Thursday, 7 November 2013


by Peter Hunt

The 1970s and 1980s were a golden age for writing about children and reading (if not for  writing  for children), and one of the most remarkable pieces of work was How Texts Teach What Readers Learn (1988) by the remarkable Margaret Meek, first published in Signal. ‘A workshop rather than an essay or a lecture,’ How Texts Teach…  builds on Frank Smith’s dictum that ‘children learn to read by reading’, most importantly by arguing that we learn to read by becoming involved in what we read. Children have often acquired many ‘reader-like behaviours’ before they come to books, the most important of which are recognising patterns and genres, and understanding that reading is a game with rules. All of this may seem a world away from some of the classroom practices of today: ‘what texts teach is a process of discovery for readers, not a programme of instruction for teachers.’ Meek takes as her examples books that collude with developing readers, mirroring within the texts the child’s own acts of reading – notably Janet and Allan Ahlberg’s The Jolly Postman (1986) an exercise in Intertextuality that depends on the characters in the book reading ‘other people’s letters’.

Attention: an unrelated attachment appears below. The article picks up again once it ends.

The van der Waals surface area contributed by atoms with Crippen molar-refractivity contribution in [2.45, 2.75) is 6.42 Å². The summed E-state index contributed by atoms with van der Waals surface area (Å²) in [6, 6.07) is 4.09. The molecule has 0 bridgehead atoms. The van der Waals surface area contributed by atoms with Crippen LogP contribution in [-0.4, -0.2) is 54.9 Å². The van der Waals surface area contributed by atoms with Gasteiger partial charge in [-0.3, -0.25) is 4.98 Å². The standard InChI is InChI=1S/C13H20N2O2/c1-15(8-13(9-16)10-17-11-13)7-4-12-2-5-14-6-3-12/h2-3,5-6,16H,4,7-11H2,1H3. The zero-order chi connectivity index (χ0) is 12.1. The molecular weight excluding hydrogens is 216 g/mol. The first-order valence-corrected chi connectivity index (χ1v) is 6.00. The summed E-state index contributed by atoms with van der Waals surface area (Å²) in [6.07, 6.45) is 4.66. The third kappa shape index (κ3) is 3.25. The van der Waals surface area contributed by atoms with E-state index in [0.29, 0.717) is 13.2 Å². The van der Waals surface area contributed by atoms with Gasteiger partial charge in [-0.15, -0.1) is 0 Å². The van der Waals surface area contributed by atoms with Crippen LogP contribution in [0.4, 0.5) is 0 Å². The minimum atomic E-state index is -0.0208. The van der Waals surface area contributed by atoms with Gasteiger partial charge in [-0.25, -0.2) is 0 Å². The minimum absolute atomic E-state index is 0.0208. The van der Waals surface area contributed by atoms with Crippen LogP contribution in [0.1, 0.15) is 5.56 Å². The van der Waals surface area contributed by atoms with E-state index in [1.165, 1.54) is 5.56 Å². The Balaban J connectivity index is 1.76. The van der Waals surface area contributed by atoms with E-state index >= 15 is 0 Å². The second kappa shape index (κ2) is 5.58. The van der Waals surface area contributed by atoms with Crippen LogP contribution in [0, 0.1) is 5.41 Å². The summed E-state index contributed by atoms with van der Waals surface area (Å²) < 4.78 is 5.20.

She cites the frustration that Huck Finn has with Tom Sawyer’s book-based imagination in The Adventures of Huckleberry Finn – and best of all, the small William in the late (and often inspired) Jan Mark’s ‘William’s Version’ from Nothing to Be Afraid Of  (1980). Reading is (or can be, or could be) an enveloping experience, made all the more seductive by watching a reader in a book struggling with the process. Here is the pre-literate William, teaching his Granny about reading:
                ‘Once upon a time [said Granny] there were three little pigs.                        Their names were –‘
                ‘They didn’t have names,’ said William.

               ‘Yes they did. The first pig was called –‘
                ‘Pigs don’t have names’ … William slid off Granny’s lap and went to open the corner cupboard by the fireplace. Old magazines cascaded out… [William] rooted among them until he found a little book covered with brown paper, climbed into the cupboard, opened the book, closed it and climbed out again. ‘They didn’t have names,’ he said.
                ‘I didn’t know you could read,’ said Granny, properly impressed.
                ‘C-A-T, wheelbarrow,’ said William.

Granny is, of course, forced to bow to the authority of William’s reading of the book (which turns out to be First Aid for Beginners)which perhaps demonstrates just how tricky the question of the reader and the book and the reader in the book can be.

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